March 11th, 2022 by Sara Buffington
"I don't like Lent."
Who said that? Full disclosure: I did.
Is that even allowed? Before you decide one way or the other, ask yourself this: Do you like Lent?
Let me give you some context for my comment.
It was the day before Lent, March 1, and that morning my family and I were discussing the upcoming Big Fat Tuesday Picnic at the Park. Pancakes, Huey Magoo's Chicken strips, and outdoor games? Yes, please.
I loaded my glass in the dishwasher. "It feels like a last hurrah of fun before we are plunged into Lent. I don't like Lent. I dread it every year."
My daughter immediately jumped in. "You don't like Lent? How can you say that? It's one of the church seasons! I think it is beautiful in its own way."
I wondered if I had come out too strongly. "I like other church seasons. I love Easter, Pentecost, and Christmas. It's just that Lent is such a downer. It's all about penitence and preparation."
"I still don't think you should say you don't like it," Abby insisted.
Then my husband Peter chimed in, "I'm guessing Jesus didn't much like the first Lent. After all, he was in the desert being tempted. That couldn't have been much fun."
Have you ever taken a quiz like "Which personality type are you?" or "Which Hogwarts house would you be in?" or "What's your number on the Enneagram?" Yes, I know those are vastly different quizzes, some serious and some not at all, but the point is, we are all very different types of people. I think the science bears that out.
If you have ever met me, you probably can guess this: I am an upbeat person. I wear colorful clothes and shoes. I laugh and smile a lot. I refuse to watch scary movies (and even avoid sad ones), choosing funny or romantic movies instead. I select books carefully and generally gravitate toward happy endings or at least redemptive stories.
It's not that I am superficial or lack a serious side, it's just that I prefer not to dwell on the difficult because there is enough of that in my way already. I listen to the news, I live in the world, and I have had my own share of struggles.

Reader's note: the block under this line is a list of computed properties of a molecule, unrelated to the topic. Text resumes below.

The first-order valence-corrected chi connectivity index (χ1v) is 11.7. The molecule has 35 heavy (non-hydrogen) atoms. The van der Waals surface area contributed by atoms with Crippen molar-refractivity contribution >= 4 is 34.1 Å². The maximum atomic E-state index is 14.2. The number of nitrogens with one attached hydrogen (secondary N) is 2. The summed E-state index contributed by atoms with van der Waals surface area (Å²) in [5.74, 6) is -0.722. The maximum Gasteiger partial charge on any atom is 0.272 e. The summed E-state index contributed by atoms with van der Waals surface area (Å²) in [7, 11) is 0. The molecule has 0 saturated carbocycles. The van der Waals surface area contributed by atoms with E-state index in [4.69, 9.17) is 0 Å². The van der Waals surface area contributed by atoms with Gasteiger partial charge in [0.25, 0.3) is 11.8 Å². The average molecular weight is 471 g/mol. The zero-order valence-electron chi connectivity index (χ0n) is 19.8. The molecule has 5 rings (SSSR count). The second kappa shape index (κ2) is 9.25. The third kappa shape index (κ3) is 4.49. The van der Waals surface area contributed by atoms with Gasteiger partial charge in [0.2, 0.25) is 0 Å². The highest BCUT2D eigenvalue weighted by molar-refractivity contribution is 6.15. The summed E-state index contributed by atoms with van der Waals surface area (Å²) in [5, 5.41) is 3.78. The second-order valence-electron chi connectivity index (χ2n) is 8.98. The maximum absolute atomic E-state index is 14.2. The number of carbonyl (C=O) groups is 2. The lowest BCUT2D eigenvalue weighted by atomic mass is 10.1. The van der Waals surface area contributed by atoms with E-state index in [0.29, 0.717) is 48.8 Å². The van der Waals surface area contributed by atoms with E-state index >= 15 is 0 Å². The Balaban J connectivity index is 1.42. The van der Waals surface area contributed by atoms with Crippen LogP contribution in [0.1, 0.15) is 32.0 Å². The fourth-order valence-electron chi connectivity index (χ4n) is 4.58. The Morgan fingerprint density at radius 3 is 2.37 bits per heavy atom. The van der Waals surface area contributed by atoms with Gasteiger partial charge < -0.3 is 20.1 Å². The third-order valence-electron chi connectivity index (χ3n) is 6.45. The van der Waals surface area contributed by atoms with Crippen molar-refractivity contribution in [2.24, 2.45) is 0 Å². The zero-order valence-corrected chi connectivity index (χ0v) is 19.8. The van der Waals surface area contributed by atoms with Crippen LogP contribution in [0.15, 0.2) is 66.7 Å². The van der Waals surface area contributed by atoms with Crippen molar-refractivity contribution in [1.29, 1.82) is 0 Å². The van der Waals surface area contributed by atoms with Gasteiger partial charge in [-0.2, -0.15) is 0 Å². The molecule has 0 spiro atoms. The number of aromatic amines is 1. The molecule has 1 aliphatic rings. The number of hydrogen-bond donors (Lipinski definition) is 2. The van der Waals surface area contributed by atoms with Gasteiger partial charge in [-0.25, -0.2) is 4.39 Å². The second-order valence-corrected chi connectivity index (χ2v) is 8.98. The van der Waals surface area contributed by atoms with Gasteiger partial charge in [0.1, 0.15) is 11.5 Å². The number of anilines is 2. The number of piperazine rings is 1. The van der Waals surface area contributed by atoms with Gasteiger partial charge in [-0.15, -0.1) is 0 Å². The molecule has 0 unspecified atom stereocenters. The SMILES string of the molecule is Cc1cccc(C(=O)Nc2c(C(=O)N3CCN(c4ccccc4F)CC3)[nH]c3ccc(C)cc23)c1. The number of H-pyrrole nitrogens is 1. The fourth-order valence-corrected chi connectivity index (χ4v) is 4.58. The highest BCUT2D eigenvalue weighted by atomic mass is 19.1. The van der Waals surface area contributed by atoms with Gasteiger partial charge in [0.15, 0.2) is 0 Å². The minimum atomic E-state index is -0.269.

If there were a quiz entitled, "What Church Season Are You?" (can you imagine?), mine would not be Lent. It just wouldn't. I am not quiet by nature–I am an extrovert. I am not introspective by nature–I am more of a doer and a quick decision-maker.
My favorite songs of worship are all the "happy-clappy songs." I love the quick tempos, the power chords, and the upbeat praise.
But that has not always been true.
I can think of times in my life when it was a struggle to go to church because I dreaded interacting with people. I didn't have the energy to smile and tell everyone that I was fine when I actually wasn't.
I remember waiting to get pregnant, not filled with faith but filled with grief and anger and blame. I remember trying to sing songs of praise but finding the words wouldn't rise from my lips.
Do you know these lyrics?
"Every blessing you pour out I'll turn back to praise. When the darkness closes in, Lord, still I will say 'Blessed be the name of the Lord.'"
I couldn't sing them. I just couldn't. I couldn't mean them, and so they would not tumble out of my mouth.
I just stood there and listened to everyone else.
In that time of my life, Lent would have been welcome.
I also don't like winter. I do live in Florida after all. As a chronically cold person, I prefer the warmth, even the heat. I would much rather sweat than shiver.
When we lived in Virginia, I dreaded every January and February. December was also cold, but you had Christmas to console you. January and February were simply frigid and bleak.
I remember complaining to someone about that. He said, "But I love winter! It has a beauty all its own. I love the stark branches of the trees, twisted and bowed."
He had eyes to see its beauty, but I did not.
My daughter insisted that morning that Lent has its own beauty. I can believe that, just as I believe that man saw the beauty in winter.
How can I see it?
This Lent we are on a journey to Easter. And I do wish we could just skip ahead to the pastels and Alleluias, but maybe Easter would be less without Lent.
Maybe something happens on the journey. Maybe it happens in the quiet, in the pressing, in the preparing, and in the penitence.
I don't have to like what God is doing for him to do it. Like Jesus, I do recognize that God can accomplish his purposes in difficulty. Jesus' time in the desert prepared him to launch into his ministry.
What is God preparing me for this Lent?
What is he preparing you for?
Maybe it is for something new birthed out of a difficult season. Maybe like those stark branches, you need this time of winter before new growth can bud.
Here is my prayer:
"God, I am walking through Lent, not rushing, in faith that you will do something in me that I cannot anticipate. Help me to wait and to trust that as long as I am with you, I am right where I need to be–in every season."
What are your thoughts about Lent? Can you relate? Or are you already a "lover of winter and all things quiet and spare"? Let me know in the comments below.